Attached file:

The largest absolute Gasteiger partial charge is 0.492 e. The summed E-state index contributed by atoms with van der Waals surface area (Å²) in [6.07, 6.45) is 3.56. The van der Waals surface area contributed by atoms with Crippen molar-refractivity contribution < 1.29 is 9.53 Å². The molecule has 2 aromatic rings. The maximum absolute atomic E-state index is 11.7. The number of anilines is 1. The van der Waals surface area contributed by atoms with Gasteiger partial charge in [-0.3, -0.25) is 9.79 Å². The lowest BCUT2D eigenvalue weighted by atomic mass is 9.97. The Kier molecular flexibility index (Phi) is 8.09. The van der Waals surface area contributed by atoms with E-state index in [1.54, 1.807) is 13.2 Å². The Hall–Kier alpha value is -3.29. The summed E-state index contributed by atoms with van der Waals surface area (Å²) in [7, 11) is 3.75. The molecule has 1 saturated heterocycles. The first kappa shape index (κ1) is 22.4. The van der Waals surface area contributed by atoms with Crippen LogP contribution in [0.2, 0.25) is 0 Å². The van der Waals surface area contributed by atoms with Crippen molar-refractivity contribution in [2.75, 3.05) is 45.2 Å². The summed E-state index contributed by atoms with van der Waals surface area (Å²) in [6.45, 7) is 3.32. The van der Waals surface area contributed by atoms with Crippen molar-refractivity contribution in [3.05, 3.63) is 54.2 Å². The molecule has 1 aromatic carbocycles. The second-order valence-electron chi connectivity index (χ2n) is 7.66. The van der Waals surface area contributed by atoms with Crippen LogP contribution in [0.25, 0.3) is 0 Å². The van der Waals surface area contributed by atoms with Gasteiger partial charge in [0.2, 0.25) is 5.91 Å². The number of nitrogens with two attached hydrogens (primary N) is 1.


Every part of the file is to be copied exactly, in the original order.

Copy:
The largest absolute Gasteiger partial charge is 0.492 e. The summed E-state index contributed by atoms with van der Waals surface area (Å²) in [6.07, 6.45) is 3.56. The van der Waals surface area contributed by atoms with Crippen molar-refractivity contribution < 1.29 is 9.53 Å². The molecule has 2 aromatic rings. The maximum absolute atomic E-state index is 11.7. The number of anilines is 1. The van der Waals surface area contributed by atoms with Gasteiger partial charge in [-0.3, -0.25) is 9.79 Å². The lowest BCUT2D eigenvalue weighted by atomic mass is 9.97. The Kier molecular flexibility index (Phi) is 8.09. The van der Waals surface area contributed by atoms with E-state index in [1.54, 1.807) is 13.2 Å². The Hall–Kier alpha value is -3.29. The summed E-state index contributed by atoms with van der Waals surface area (Å²) in [7, 11) is 3.75. The molecule has 1 saturated heterocycles. The first kappa shape index (κ1) is 22.4. The van der Waals surface area contributed by atoms with Crippen LogP contribution in [0.2, 0.25) is 0 Å². The van der Waals surface area contributed by atoms with Crippen molar-refractivity contribution in [2.75, 3.05) is 45.2 Å². The summed E-state index contributed by atoms with van der Waals surface area (Å²) in [6.45, 7) is 3.32. The van der Waals surface area contributed by atoms with Crippen molar-refractivity contribution in [3.05, 3.63) is 54.2 Å². The molecule has 1 aromatic carbocycles. The second-order valence-electron chi connectivity index (χ2n) is 7.66. The van der Waals surface area contributed by atoms with Crippen LogP contribution in [0.25, 0.3) is 0 Å². The van der Waals surface area contributed by atoms with Gasteiger partial charge in [0.2, 0.25) is 5.91 Å². The number of nitrogens with two attached hydrogens (primary N) is 1.